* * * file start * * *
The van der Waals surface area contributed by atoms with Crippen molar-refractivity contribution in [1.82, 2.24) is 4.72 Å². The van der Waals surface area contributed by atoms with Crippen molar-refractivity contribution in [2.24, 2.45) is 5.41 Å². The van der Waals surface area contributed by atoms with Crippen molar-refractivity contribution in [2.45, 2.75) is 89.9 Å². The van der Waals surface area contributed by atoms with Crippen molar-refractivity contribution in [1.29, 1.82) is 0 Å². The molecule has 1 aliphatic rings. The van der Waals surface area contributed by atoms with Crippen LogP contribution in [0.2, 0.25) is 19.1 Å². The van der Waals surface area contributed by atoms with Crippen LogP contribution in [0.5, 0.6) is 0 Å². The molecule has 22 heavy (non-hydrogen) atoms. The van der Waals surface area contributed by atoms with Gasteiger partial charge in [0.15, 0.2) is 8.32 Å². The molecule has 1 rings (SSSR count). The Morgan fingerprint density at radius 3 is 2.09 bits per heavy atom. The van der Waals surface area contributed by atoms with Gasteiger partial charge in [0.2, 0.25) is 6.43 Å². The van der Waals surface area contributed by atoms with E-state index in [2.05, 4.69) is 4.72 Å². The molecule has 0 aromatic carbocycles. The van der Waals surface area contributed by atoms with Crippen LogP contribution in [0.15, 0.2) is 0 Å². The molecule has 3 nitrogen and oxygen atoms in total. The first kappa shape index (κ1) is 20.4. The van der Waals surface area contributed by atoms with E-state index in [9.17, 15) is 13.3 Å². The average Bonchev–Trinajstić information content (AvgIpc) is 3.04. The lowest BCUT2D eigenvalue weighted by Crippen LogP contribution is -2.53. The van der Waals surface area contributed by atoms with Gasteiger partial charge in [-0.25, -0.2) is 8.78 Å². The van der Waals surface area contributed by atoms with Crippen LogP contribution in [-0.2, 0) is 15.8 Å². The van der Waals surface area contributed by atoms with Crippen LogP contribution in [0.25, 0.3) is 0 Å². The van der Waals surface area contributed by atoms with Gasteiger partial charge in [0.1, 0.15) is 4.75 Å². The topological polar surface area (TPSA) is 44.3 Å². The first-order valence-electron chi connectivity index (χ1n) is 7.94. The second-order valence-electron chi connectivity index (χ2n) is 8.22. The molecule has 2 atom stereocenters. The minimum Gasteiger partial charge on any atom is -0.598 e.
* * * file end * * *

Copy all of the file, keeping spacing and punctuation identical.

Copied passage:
The van der Waals surface area contributed by atoms with Crippen molar-refractivity contribution in [1.82, 2.24) is 4.72 Å². The van der Waals surface area contributed by atoms with Crippen molar-refractivity contribution in [2.24, 2.45) is 5.41 Å². The van der Waals surface area contributed by atoms with Crippen molar-refractivity contribution in [2.45, 2.75) is 89.9 Å². The van der Waals surface area contributed by atoms with Crippen molar-refractivity contribution in [1.29, 1.82) is 0 Å². The molecule has 1 aliphatic rings. The van der Waals surface area contributed by atoms with Crippen LogP contribution in [0.2, 0.25) is 19.1 Å². The van der Waals surface area contributed by atoms with Crippen LogP contribution in [0.5, 0.6) is 0 Å². The molecule has 22 heavy (non-hydrogen) atoms. The van der Waals surface area contributed by atoms with Gasteiger partial charge in [0.15, 0.2) is 8.32 Å². The molecule has 1 rings (SSSR count). The Morgan fingerprint density at radius 3 is 2.09 bits per heavy atom. The van der Waals surface area contributed by atoms with Gasteiger partial charge in [0.2, 0.25) is 6.43 Å². The van der Waals surface area contributed by atoms with E-state index in [2.05, 4.69) is 4.72 Å². The molecule has 0 aromatic carbocycles. The van der Waals surface area contributed by atoms with Crippen LogP contribution in [0.15, 0.2) is 0 Å². The molecule has 3 nitrogen and oxygen atoms in total. The first kappa shape index (κ1) is 20.4. The van der Waals surface area contributed by atoms with E-state index in [9.17, 15) is 13.3 Å². The average Bonchev–Trinajstić information content (AvgIpc) is 3.04. The lowest BCUT2D eigenvalue weighted by Crippen LogP contribution is -2.53. The van der Waals surface area contributed by atoms with Gasteiger partial charge in [-0.25, -0.2) is 8.78 Å². The van der Waals surface area contributed by atoms with Crippen LogP contribution in [-0.2, 0) is 15.8 Å². The van der Waals surface area contributed by atoms with Crippen LogP contribution in [0.25, 0.3) is 0 Å². The van der Waals surface area contributed by atoms with Gasteiger partial charge in [0.1, 0.15) is 4.75 Å². The topological polar surface area (TPSA) is 44.3 Å². The first-order valence-electron chi connectivity index (χ1n) is 7.94. The second-order valence-electron chi connectivity index (χ2n) is 8.22. The molecule has 2 atom stereocenters. The minimum Gasteiger partial charge on any atom is -0.598 e.